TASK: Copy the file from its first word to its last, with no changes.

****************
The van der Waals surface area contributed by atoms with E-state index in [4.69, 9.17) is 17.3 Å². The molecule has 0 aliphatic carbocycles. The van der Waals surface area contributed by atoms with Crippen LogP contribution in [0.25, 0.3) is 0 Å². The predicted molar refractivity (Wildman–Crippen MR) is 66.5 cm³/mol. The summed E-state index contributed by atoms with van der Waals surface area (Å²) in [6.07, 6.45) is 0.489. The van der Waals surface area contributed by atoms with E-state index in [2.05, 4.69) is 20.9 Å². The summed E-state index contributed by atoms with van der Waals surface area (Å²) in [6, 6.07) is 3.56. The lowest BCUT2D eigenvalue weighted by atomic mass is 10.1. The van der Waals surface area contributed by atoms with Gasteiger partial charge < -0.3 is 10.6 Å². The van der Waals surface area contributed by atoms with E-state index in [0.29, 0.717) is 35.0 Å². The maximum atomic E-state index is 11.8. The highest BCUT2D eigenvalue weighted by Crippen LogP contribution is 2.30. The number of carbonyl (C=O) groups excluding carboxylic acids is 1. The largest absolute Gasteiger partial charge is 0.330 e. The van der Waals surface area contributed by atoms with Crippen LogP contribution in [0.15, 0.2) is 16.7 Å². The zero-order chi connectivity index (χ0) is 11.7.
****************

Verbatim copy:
The van der Waals surface area contributed by atoms with E-state index in [4.69, 9.17) is 17.3 Å². The molecule has 0 aliphatic carbocycles. The van der Waals surface area contributed by atoms with Crippen LogP contribution in [0.25, 0.3) is 0 Å². The predicted molar refractivity (Wildman–Crippen MR) is 66.5 cm³/mol. The summed E-state index contributed by atoms with van der Waals surface area (Å²) in [6.07, 6.45) is 0.489. The van der Waals surface area contributed by atoms with E-state index in [2.05, 4.69) is 20.9 Å². The summed E-state index contributed by atoms with van der Waals surface area (Å²) in [6, 6.07) is 3.56. The lowest BCUT2D eigenvalue weighted by atomic mass is 10.1. The van der Waals surface area contributed by atoms with Gasteiger partial charge < -0.3 is 10.6 Å². The van der Waals surface area contributed by atoms with E-state index in [0.29, 0.717) is 35.0 Å². The maximum atomic E-state index is 11.8. The highest BCUT2D eigenvalue weighted by Crippen LogP contribution is 2.30. The number of carbonyl (C=O) groups excluding carboxylic acids is 1. The largest absolute Gasteiger partial charge is 0.330 e. The van der Waals surface area contributed by atoms with Crippen LogP contribution in [0.15, 0.2) is 16.7 Å². The zero-order chi connectivity index (χ0) is 11.7.